2010 and Beyond: TSP auto enrollment seen as huge success

Federal Thrift Investment Board\'s Tom Trabucco discusses how your TSP has changed over the last year and what to expect in 2011.

The big story of 2010 for your Thrift Savings Plan was the introduction of automatic enrollment, said Tom Trabucco, director of external affairs at the Federal Retirement Thrift Investment Board.

The program automatically enrolls new federal employees in the G Fund at 3 percent. This opt-out — opposed to opt-in — program started in August 2010 and has increased overall enrollment in TSP by nearly 1 percent, Trabucco told the DorobekINSIDER.

“When you’re running at about 4.4 million people, 1 percent is a pretty big number,” Trabucco said.

He added, “The number continues to grow. We are going to close up a gap in participation through that program.”

Trabucco said currently participation is at 83.5 percent of FERS employees. He said he expects participation to grow to the high-eighty percentage in the next five to ten years.

Other improvements
The Thrift Savings Plan Enhancement Act of 2009 led to other big TSP improvements in 2010.

One change is the implementation of immediate employer contributions. Before this year, federal employees had to wait 6-8 months for employer contributions to begin. That policy had been in place for 22 years, Trabucco said.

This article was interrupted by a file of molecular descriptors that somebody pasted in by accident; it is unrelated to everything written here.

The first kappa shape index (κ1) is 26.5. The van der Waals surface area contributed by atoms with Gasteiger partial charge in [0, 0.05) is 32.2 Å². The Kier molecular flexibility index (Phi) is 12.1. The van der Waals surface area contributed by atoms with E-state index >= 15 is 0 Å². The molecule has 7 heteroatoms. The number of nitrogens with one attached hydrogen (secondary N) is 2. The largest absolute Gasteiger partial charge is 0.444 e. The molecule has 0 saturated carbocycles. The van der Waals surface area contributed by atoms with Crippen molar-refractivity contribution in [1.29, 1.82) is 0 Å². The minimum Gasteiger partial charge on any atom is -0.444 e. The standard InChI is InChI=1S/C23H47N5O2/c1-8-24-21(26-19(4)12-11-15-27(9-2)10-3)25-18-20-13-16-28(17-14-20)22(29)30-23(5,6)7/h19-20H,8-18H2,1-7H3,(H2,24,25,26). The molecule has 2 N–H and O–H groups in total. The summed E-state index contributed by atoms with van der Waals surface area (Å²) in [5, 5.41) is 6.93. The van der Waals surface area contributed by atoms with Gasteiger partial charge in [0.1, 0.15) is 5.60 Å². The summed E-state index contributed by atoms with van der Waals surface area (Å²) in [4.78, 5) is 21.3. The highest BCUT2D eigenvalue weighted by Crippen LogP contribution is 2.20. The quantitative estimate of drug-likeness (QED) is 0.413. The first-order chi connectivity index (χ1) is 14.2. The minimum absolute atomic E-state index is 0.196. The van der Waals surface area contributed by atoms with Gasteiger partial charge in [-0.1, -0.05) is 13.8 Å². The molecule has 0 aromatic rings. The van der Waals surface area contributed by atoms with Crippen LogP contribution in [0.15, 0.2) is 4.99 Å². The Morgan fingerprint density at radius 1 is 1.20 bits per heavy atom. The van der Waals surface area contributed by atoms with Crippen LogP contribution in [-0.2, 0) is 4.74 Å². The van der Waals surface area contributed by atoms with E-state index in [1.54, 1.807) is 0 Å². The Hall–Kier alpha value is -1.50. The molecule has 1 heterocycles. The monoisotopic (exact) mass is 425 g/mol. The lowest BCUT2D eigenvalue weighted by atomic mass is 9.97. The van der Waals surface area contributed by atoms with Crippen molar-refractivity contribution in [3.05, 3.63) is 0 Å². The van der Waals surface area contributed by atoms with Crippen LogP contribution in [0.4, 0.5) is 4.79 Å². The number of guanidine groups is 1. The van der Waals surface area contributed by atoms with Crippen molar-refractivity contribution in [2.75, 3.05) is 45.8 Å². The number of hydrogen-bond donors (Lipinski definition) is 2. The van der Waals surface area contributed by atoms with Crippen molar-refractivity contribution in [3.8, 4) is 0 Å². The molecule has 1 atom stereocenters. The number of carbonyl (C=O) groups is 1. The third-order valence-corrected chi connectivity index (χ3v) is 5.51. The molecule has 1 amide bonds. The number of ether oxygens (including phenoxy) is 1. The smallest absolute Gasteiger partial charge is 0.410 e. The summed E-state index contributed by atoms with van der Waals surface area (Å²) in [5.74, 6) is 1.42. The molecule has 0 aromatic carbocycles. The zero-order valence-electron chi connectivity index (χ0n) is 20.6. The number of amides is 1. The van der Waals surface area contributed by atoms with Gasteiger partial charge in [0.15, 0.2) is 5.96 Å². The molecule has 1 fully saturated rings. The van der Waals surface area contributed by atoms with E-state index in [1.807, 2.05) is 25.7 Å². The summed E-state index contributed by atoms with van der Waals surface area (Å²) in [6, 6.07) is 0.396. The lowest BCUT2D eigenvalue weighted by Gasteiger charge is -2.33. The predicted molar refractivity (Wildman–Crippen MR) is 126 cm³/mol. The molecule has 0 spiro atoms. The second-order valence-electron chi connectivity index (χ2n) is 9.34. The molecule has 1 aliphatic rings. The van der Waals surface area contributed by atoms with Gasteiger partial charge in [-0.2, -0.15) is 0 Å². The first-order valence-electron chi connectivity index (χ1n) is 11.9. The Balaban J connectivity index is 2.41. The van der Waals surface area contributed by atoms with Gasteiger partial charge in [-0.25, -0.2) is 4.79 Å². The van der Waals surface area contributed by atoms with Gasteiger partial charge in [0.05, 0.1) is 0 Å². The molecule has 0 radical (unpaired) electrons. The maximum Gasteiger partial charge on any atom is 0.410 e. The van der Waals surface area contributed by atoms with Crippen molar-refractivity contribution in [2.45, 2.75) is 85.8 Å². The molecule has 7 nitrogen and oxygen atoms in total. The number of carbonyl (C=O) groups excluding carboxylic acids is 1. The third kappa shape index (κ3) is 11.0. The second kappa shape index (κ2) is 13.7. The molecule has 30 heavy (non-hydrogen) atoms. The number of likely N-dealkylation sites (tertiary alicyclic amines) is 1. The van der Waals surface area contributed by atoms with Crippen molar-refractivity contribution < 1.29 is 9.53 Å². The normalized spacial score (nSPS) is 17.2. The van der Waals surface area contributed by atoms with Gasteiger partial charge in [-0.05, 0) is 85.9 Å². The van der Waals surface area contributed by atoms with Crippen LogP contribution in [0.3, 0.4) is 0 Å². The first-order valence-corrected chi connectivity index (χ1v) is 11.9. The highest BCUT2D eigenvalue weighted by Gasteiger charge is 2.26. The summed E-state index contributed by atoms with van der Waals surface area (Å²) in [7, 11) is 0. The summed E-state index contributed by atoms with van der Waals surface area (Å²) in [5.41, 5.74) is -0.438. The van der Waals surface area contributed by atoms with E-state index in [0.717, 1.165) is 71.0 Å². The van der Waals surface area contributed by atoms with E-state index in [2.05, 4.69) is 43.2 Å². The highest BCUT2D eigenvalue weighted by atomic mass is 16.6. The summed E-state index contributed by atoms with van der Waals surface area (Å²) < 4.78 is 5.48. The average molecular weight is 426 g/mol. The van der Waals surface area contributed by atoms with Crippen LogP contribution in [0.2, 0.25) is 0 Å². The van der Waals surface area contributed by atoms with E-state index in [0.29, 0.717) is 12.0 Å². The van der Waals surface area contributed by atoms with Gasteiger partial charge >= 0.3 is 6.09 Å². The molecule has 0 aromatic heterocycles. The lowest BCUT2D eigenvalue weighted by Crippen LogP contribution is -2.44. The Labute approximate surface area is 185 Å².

Efforts to start immediate employer contributions were underway in the 1990s, but the $1.1 billion cost delayed passage of the measure until last year, he said.

The TSP act also made way for spousal TSP accounts. Before the change, surviving spouses of federal workers could not leave money in the TSP.

Trabucco said another highlight of 2010 for TSP was the new website, what he called a “huge undertaking.”

“It will give us great capabilities that we have not had in the past,” Trabucco said.

What do you think was the biggest story of 2010? Take our poll!

Click here to see all the stories in the ‘2010 and Beyond’ series.

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